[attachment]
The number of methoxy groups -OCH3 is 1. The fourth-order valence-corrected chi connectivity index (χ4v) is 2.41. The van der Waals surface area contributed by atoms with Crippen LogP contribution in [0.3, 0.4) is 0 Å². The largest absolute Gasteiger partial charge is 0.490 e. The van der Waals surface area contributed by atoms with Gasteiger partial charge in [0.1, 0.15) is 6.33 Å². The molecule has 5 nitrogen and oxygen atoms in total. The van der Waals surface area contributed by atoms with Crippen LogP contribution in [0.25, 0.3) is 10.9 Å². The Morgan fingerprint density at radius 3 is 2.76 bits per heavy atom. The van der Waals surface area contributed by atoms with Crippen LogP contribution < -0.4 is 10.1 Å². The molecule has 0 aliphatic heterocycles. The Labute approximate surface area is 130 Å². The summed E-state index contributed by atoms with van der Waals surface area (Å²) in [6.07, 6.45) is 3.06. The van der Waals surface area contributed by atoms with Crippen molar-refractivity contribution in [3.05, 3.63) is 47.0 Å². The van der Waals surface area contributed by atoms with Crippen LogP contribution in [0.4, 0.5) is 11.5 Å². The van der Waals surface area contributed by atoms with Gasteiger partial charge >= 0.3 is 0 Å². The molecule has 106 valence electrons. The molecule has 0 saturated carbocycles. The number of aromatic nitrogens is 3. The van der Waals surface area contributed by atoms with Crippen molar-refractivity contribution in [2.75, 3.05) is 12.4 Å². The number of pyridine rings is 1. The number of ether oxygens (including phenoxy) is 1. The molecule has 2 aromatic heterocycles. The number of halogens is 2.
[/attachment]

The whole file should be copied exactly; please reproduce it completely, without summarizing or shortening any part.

The number of methoxy groups -OCH3 is 1. The fourth-order valence-corrected chi connectivity index (χ4v) is 2.41. The van der Waals surface area contributed by atoms with Crippen LogP contribution in [0.3, 0.4) is 0 Å². The largest absolute Gasteiger partial charge is 0.490 e. The van der Waals surface area contributed by atoms with Gasteiger partial charge in [0.1, 0.15) is 6.33 Å². The molecule has 5 nitrogen and oxygen atoms in total. The van der Waals surface area contributed by atoms with Crippen LogP contribution in [0.25, 0.3) is 10.9 Å². The Morgan fingerprint density at radius 3 is 2.76 bits per heavy atom. The van der Waals surface area contributed by atoms with Crippen LogP contribution < -0.4 is 10.1 Å². The molecule has 0 aliphatic heterocycles. The Labute approximate surface area is 130 Å². The summed E-state index contributed by atoms with van der Waals surface area (Å²) in [6.07, 6.45) is 3.06. The van der Waals surface area contributed by atoms with Crippen molar-refractivity contribution in [3.05, 3.63) is 47.0 Å². The van der Waals surface area contributed by atoms with Crippen LogP contribution in [0.4, 0.5) is 11.5 Å². The van der Waals surface area contributed by atoms with Gasteiger partial charge >= 0.3 is 0 Å². The molecule has 106 valence electrons. The molecule has 0 saturated carbocycles. The number of aromatic nitrogens is 3. The van der Waals surface area contributed by atoms with Crippen molar-refractivity contribution in [2.75, 3.05) is 12.4 Å². The number of pyridine rings is 1. The number of ether oxygens (including phenoxy) is 1. The molecule has 2 aromatic heterocycles. The number of halogens is 2.